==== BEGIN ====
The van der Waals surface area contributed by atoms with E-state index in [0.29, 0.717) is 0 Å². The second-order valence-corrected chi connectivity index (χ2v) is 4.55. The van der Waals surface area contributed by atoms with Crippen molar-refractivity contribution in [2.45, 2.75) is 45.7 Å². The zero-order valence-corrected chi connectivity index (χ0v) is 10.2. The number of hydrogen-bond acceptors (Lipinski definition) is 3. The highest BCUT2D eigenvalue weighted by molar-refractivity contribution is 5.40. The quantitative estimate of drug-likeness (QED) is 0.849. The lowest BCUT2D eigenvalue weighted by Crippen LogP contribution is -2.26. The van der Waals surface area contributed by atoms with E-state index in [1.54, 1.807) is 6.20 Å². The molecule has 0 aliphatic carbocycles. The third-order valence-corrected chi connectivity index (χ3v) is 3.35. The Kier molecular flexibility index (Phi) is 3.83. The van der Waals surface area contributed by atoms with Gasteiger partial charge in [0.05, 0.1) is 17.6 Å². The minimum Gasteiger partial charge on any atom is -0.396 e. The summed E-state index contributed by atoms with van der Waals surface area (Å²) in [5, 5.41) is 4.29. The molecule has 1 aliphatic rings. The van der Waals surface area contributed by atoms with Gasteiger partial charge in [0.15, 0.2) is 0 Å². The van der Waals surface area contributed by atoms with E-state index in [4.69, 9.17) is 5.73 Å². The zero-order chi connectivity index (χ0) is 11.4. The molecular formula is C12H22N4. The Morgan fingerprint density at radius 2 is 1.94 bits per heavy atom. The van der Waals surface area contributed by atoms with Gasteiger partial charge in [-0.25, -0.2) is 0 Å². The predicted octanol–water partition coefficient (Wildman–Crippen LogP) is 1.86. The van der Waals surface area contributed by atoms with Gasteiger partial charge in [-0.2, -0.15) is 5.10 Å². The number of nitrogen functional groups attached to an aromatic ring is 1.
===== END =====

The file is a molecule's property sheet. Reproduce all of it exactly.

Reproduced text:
The van der Waals surface area contributed by atoms with E-state index in [0.29, 0.717) is 0 Å². The second-order valence-corrected chi connectivity index (χ2v) is 4.55. The van der Waals surface area contributed by atoms with Crippen molar-refractivity contribution in [2.45, 2.75) is 45.7 Å². The zero-order valence-corrected chi connectivity index (χ0v) is 10.2. The number of hydrogen-bond acceptors (Lipinski definition) is 3. The highest BCUT2D eigenvalue weighted by molar-refractivity contribution is 5.40. The quantitative estimate of drug-likeness (QED) is 0.849. The lowest BCUT2D eigenvalue weighted by Crippen LogP contribution is -2.26. The van der Waals surface area contributed by atoms with E-state index in [1.54, 1.807) is 6.20 Å². The molecule has 0 aliphatic carbocycles. The third-order valence-corrected chi connectivity index (χ3v) is 3.35. The Kier molecular flexibility index (Phi) is 3.83. The van der Waals surface area contributed by atoms with Gasteiger partial charge in [0.05, 0.1) is 17.6 Å². The minimum Gasteiger partial charge on any atom is -0.396 e. The summed E-state index contributed by atoms with van der Waals surface area (Å²) in [5, 5.41) is 4.29. The molecule has 1 aliphatic rings. The van der Waals surface area contributed by atoms with Gasteiger partial charge in [0.15, 0.2) is 0 Å². The van der Waals surface area contributed by atoms with E-state index in [4.69, 9.17) is 5.73 Å². The zero-order chi connectivity index (χ0) is 11.4. The molecular formula is C12H22N4. The Morgan fingerprint density at radius 2 is 1.94 bits per heavy atom. The van der Waals surface area contributed by atoms with Gasteiger partial charge in [-0.25, -0.2) is 0 Å². The predicted octanol–water partition coefficient (Wildman–Crippen LogP) is 1.86. The van der Waals surface area contributed by atoms with Gasteiger partial charge in [-0.2, -0.15) is 5.10 Å². The number of nitrogen functional groups attached to an aromatic ring is 1.